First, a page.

Apparel execs urge sourcing diversification amid geopolitical risks

Executives at an American Apparel & Footwear Association event underscored the need to find alternative sourcing as U.S.-China relations continue to fray.

As the world marks four years since the onset of the COVID-19 pandemic, fashion executives have become all too acquainted with volatility in both demand and supply.

As COVID-19’s ability to disrupt supply chains wanes, other areas of volatility have come to the foreground. When it comes to sourcing, perhaps the chief risk today is one that preceded the pandemic: geopolitics.

“COVID taught us the importance of diversification from a country-of-origin standpoint,” the CEO of MGF Sourcing said at the American Apparel & Footwear Association’s annual executive summit in early March.

MGF Sourcing noted the increasing diversification in sourcing away from China, adding, “I believe the main driver for the last five years is … geopolitical risk.”

Since the Trump administration instituted a host of new tariffs on China imports starting in 2018, including many that hit the apparel sector, the industry has been reducing its reliance on the country as a manufacturing base — though China still plays a dominant role.

China also loomed large at the AAFA summit amid discussions of geopolitical turbulence in a year in which more than half the world’s population will hold an election, including the U.S.

Anxieties abound not only over deepening trade wars and shifting alliances but physical wars too. That includes speculations over conflict between Taiwan and China, and the potential for U.S. involvement in a conflict in the Pacific, possibilities that could upend supply chains in the region.

Experts who spoke at the AAFA summit attached a low probability to such worries. The list of potential triggers that would put the U.S. in direct military confrontation with China is “pretty small,” said the director of the Intelligence, National Security, and Technology program at the Center for Strategic & International Studies.

The co-head of BGR Group’s international practice put the matter bluntly: “At the end of the day, I don’t think it’s very likely at all. … The U.S. and China have very similar interests in the world.”

Even so, tensions between the U.S. and China remain a worry for sourcing teams and are driving major strategy shifts.

Source: Supply Chain Dive

Staying flexible in a changing world
The possibility of sudden trade tensions or geopolitical shifts makes agility a key skill set.

“I think the most important question is, ‘Do you have the ability to be flexible in an ever-changing world?’” BGR Group said. “How do you keep your options open when everything’s changing all the time?”

Historically, executives might have planned out five or 10 years in advance, as the SVP for product development and sourcing at activewear brand Fabletics noted at the summit. “I’m not sure those sorts of frameworks work anymore,” Fabletics said. “I think volatility is normal — you should just accept that, be happy with that, take it in.”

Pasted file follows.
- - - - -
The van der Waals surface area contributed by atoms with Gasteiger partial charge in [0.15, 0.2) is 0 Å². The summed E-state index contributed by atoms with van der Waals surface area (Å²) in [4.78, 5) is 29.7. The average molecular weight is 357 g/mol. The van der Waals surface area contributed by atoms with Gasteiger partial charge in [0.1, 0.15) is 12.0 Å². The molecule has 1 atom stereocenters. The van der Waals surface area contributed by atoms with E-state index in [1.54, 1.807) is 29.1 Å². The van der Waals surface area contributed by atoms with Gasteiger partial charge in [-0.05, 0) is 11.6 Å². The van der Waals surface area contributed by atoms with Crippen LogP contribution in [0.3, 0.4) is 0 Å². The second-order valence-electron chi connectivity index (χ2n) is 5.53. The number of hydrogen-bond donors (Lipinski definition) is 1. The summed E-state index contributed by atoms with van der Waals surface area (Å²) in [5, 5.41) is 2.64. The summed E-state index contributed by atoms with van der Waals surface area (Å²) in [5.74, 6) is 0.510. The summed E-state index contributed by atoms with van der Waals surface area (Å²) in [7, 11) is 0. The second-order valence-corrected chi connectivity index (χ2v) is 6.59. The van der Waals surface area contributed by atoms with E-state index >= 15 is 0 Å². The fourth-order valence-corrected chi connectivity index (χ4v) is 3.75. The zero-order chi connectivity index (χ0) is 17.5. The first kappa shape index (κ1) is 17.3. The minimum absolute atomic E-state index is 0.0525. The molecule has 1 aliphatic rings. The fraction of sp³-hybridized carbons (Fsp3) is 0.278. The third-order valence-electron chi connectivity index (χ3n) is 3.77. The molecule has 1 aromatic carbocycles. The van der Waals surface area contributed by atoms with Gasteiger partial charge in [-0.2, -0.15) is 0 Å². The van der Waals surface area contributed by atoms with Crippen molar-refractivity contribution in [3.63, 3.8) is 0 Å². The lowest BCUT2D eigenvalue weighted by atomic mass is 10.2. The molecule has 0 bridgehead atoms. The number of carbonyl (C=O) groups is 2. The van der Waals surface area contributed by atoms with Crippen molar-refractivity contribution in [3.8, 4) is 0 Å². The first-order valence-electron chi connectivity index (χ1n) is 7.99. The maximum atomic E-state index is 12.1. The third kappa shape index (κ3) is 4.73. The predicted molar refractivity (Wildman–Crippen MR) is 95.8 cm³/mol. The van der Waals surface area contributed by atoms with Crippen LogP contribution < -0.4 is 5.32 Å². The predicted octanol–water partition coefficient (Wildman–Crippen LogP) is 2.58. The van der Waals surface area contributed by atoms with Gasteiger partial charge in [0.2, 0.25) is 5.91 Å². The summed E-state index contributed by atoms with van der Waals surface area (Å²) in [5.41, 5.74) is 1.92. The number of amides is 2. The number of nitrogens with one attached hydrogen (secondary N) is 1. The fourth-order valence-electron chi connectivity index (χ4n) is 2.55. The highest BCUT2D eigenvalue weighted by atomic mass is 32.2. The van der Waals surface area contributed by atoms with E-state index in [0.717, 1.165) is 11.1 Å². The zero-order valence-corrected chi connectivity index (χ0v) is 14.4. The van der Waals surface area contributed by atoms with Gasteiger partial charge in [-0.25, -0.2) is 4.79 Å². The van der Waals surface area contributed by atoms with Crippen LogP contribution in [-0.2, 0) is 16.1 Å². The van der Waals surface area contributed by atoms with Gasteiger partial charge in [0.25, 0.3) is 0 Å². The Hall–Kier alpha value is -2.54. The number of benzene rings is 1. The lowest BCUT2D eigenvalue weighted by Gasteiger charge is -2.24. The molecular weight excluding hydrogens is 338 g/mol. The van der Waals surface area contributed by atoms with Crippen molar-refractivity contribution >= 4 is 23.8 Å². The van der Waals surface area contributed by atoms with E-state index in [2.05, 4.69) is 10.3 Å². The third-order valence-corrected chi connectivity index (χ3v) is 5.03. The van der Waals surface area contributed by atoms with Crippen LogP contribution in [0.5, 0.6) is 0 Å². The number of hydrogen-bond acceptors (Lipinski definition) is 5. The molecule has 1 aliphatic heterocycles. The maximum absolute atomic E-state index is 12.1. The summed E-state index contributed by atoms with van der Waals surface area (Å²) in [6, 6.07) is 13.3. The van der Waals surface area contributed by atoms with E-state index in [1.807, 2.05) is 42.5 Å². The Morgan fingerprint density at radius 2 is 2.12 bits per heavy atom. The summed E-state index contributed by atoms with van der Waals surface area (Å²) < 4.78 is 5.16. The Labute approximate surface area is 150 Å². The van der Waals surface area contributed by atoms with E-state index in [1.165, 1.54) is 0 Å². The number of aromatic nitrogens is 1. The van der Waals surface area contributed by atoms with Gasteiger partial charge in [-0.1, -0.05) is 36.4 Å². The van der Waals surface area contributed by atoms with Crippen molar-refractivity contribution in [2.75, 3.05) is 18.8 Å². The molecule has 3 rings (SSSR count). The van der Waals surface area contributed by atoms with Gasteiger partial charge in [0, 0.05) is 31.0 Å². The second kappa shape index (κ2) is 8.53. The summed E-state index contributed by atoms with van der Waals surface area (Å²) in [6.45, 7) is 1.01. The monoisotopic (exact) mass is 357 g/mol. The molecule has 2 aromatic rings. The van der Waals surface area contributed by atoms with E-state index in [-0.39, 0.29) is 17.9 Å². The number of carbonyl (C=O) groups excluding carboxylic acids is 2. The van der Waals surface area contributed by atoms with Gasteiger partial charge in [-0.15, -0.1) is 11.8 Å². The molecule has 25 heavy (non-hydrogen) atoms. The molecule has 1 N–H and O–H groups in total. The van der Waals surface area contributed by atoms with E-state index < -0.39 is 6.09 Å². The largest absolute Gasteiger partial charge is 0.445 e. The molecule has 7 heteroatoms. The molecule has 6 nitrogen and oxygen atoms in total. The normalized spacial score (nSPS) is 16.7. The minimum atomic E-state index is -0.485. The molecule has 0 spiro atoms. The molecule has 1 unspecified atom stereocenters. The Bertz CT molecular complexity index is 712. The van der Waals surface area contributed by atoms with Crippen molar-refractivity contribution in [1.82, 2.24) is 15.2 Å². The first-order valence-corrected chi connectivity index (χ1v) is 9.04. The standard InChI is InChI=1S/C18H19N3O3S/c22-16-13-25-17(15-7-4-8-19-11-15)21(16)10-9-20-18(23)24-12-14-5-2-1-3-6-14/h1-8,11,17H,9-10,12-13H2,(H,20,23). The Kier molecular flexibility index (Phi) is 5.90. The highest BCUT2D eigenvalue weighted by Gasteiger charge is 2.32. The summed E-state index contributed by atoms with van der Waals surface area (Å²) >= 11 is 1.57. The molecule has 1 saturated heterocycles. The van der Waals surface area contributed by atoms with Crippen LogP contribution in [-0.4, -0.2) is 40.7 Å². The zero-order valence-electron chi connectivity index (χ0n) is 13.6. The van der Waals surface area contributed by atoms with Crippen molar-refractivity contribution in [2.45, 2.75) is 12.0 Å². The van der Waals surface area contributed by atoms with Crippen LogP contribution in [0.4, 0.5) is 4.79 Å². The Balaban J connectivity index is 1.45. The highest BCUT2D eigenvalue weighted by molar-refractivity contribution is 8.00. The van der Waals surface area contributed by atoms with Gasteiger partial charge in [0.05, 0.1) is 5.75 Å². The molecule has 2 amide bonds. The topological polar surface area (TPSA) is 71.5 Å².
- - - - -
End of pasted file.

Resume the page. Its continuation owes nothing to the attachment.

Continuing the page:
The years of the pandemic have made even much smaller time horizons harder to plan for and predict. “Who knew Vietnam would be down for a month — that never entered my brain,” Fabletics said, referring to the deep disruption to the apparel industry caused by COVID-19 lockdowns in the country in 2021.

Sudden events makes sourcing changes all the more difficult, as does the size and intricacy of supply chains. Diversifying sources “always takes longer and is more complex than you think,” MFG Sourcing noted, adding that having the resources lined up to execute a plan is critical.

Still, finding producers in at least one other country for a fashion company’s top styles can protect against sudden outages, Fabletics said. “We just have to be faster,” Fabletics added. “Not just in our lead times, but in our decision-making.”

Shifting centers of production
As fashion companies look to pull more production out of China, other countries have come into the spotlight, such as Vietnam, Indonesia and Sri Lanka.

While Latin America and Central America present an attractive nearshoring option, a lack of infrastructure around current apparel needs in fabrics and textiles makes it difficult to source more from those regions, panelists noted.

“We’ve tried so many ways to work in Latin America,” Fabletics said. “I want there to be these kinds of jobs in that part of the world. But the challenge that we have is that there isn’t a lot of choice out there.”

For all the talk of decoupling from China, the country still represents tens of billions of dollars in apparel imports. And the country is still the source for the lion’s share of raw materials for the fashion industry.

China’s continued status as an economic and manufacturing powerhouse underlines the difficulty in decoupling. When the director of the Intelligence, National Security, and Technology program at the Center for Strategic & International Studies spoke with emerging executives about pulling their business from Russia amid the Ukraine crisis, saying that it was a “very rational, very obvious choice” for them.

“We said, ‘Okay, and when do you decide to pull out of China?’” the director of the Intelligence, National Security, and Technology program at the Center for Strategic & International Studies added. “And they all just went pale.”

Sudden event makes sourcing changes all the more difficult, as does the size and intricacy of supply chains. Diversifying sources “always takes longer and is more complex than you think,” MGF Sourcing noted, adding that having the resources lined up to execute a plan is critical.

Still, finding producers in at least one other country for a fashion company’s top styles can protect against sudden outages, Fabletics said. “We just have to be faster,” Fabletics added. “Not just in our lead times, but in our decision-making.”

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